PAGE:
The ‘Tubes are jammed this week with contrary facts and rumors about the now-greenlit two-part adaptation of The Hobbit. Here is a quick summary of what we know and what we think we know…
After months of baseless speculation in both the fan and professional media, an official announcement from New Line Cinema confirms that Sir Peter Jackson will direct a two-part film adaptation of The Hobbit, to begin principal photography this February.
The entertainment industry paper reports that Sir Peter Jackson is close to signing a deal to direct the as-un-yet greenlighted two-part film adaptation of “The Hobbit.” According to the paper’s sources, Jackson is in Los Angeles this week, holding casting meetings for “The Hobbit.”
In my current role as a (barely) paid (semi-) professional writer of Tolkien news, reviews and other ephemera, I took it upon myself to view again, for the first time since 1978, Bakshi’s “JRR Tolkien’s The Lord of the Rings,” and give it a second chance with an adult perspective.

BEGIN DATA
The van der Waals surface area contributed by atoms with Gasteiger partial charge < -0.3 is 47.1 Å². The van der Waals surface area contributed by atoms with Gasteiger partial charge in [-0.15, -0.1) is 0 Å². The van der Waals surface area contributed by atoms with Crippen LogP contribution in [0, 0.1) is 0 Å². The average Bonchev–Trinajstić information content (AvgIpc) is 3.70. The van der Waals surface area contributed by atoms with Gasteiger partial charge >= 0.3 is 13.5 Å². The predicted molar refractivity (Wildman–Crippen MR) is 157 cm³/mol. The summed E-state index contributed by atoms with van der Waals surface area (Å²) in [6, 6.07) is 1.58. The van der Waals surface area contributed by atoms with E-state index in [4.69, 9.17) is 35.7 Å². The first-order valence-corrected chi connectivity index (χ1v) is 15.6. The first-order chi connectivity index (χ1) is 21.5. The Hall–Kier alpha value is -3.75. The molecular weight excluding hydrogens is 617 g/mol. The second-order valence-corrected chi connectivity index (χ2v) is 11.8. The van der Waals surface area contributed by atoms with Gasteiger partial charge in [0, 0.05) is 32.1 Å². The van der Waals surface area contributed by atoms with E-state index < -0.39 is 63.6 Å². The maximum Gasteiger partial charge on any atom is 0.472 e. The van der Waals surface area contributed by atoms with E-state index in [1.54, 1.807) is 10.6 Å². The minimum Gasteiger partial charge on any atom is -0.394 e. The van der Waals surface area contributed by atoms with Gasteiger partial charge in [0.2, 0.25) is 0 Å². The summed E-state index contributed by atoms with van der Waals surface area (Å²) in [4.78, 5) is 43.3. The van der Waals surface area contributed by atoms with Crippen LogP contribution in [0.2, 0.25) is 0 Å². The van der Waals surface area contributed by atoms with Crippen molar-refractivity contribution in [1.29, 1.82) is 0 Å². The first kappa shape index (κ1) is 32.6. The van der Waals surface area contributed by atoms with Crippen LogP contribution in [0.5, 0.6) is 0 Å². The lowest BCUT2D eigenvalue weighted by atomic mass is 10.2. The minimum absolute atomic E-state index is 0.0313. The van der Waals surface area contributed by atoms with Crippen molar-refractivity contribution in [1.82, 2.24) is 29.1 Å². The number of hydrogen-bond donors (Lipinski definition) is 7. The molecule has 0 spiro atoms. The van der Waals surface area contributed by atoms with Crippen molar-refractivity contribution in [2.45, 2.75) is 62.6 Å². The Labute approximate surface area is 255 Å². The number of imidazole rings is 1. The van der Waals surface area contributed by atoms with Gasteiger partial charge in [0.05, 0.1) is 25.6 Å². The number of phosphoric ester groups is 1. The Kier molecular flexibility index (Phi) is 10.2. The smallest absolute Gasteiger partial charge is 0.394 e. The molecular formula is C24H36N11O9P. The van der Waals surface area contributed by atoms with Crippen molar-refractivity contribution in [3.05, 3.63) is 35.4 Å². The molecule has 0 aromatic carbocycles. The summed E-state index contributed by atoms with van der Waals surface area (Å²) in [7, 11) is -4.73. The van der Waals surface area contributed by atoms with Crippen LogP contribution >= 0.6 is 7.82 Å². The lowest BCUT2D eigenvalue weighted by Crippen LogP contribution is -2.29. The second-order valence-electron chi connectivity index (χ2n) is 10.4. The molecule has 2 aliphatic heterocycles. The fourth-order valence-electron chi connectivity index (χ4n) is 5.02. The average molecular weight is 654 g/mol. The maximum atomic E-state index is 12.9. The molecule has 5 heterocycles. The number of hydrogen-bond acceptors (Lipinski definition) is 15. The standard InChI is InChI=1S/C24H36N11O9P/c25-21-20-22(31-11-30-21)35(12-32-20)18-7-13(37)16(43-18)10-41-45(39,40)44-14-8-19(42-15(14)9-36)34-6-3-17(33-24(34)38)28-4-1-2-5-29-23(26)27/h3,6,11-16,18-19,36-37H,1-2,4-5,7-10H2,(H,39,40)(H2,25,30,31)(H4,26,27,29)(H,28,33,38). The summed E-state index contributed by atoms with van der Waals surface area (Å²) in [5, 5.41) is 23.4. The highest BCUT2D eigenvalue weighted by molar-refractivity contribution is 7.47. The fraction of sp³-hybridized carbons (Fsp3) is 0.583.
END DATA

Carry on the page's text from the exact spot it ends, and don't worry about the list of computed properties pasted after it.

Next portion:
Mainstream media sources including “Entertainment Weekly” are claiming that LOTR director and “The Hobbit” executive producer Sir Peter Jackson is in negotiations to direct both films, despite previous disclaimers to the contrary from his camp at Wellington, New Zealand’s Wingnut Films.
In the wake of the news that Guillermo del Toro has resigned as director of The Hobbit prequels, my friend David Krieger penned the following open letter on Facebook. With his permission, I have reposted it here…
Frustrated by “ongoing delays,” director Guillermo del Toro has stepped down as helmer of the two parts of the upcoming adaptation of JRR Tolkien’s “The Hobbit…”
Although none of the entities involved have issued official press releases, it has become clear that The Sun newspaper’s report yesterday, that actor Tobey Maguire signed to play the titular role in The Hobbit, was false.
Peter Jackson’s The Lord of the Rings trilogy has been voted the best movie of the past decade by readers of Entertainment Weekly.
Indeed, the films have been listed, singly or as a trilogy, on dozens of “Best of the Decade” lists. Here is an (incomplete) list.